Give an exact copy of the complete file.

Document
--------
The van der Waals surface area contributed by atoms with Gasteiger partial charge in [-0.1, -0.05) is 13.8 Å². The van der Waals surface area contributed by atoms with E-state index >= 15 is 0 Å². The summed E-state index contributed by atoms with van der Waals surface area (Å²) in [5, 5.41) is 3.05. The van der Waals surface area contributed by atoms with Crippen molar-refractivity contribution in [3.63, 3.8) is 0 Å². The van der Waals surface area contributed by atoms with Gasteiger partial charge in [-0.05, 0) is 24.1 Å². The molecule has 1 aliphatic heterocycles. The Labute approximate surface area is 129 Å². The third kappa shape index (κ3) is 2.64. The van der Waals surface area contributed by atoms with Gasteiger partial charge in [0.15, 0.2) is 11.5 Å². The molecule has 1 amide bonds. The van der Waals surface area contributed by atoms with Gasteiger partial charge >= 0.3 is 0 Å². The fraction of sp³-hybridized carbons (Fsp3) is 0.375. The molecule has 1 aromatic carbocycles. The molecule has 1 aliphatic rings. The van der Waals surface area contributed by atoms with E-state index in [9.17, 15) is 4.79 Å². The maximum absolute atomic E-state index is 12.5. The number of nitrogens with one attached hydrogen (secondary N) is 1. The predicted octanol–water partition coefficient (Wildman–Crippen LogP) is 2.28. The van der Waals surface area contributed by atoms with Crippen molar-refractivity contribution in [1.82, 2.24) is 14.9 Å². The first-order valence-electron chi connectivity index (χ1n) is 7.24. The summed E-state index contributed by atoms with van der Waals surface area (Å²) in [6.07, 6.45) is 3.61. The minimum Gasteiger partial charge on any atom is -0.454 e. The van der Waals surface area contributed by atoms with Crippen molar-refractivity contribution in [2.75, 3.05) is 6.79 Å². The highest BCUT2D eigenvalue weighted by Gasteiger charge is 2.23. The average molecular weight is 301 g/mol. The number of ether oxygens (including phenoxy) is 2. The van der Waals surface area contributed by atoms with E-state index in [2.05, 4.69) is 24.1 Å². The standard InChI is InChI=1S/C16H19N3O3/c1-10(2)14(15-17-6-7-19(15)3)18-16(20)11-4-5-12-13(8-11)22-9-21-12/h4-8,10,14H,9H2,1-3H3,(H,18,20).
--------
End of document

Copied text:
The van der Waals surface area contributed by atoms with Gasteiger partial charge in [-0.1, -0.05) is 13.8 Å². The van der Waals surface area contributed by atoms with E-state index >= 15 is 0 Å². The summed E-state index contributed by atoms with van der Waals surface area (Å²) in [5, 5.41) is 3.05. The van der Waals surface area contributed by atoms with Crippen molar-refractivity contribution in [3.63, 3.8) is 0 Å². The van der Waals surface area contributed by atoms with Gasteiger partial charge in [-0.05, 0) is 24.1 Å². The molecule has 1 aliphatic heterocycles. The Labute approximate surface area is 129 Å². The third kappa shape index (κ3) is 2.64. The van der Waals surface area contributed by atoms with Gasteiger partial charge in [0.15, 0.2) is 11.5 Å². The molecule has 1 amide bonds. The van der Waals surface area contributed by atoms with Gasteiger partial charge >= 0.3 is 0 Å². The fraction of sp³-hybridized carbons (Fsp3) is 0.375. The molecule has 1 aromatic carbocycles. The molecule has 1 aliphatic rings. The van der Waals surface area contributed by atoms with E-state index in [9.17, 15) is 4.79 Å². The maximum absolute atomic E-state index is 12.5. The number of nitrogens with one attached hydrogen (secondary N) is 1. The predicted octanol–water partition coefficient (Wildman–Crippen LogP) is 2.28. The van der Waals surface area contributed by atoms with Crippen molar-refractivity contribution in [1.82, 2.24) is 14.9 Å². The first-order valence-electron chi connectivity index (χ1n) is 7.24. The summed E-state index contributed by atoms with van der Waals surface area (Å²) in [6.07, 6.45) is 3.61. The minimum Gasteiger partial charge on any atom is -0.454 e. The van der Waals surface area contributed by atoms with Crippen molar-refractivity contribution in [2.75, 3.05) is 6.79 Å². The highest BCUT2D eigenvalue weighted by Gasteiger charge is 2.23. The average molecular weight is 301 g/mol. The number of ether oxygens (including phenoxy) is 2. The van der Waals surface area contributed by atoms with E-state index in [2.05, 4.69) is 24.1 Å². The standard InChI is InChI=1S/C16H19N3O3/c1-10(2)14(15-17-6-7-19(15)3)18-16(20)11-4-5-12-13(8-11)22-9-21-12/h4-8,10,14H,9H2,1-3H3,(H,18,20).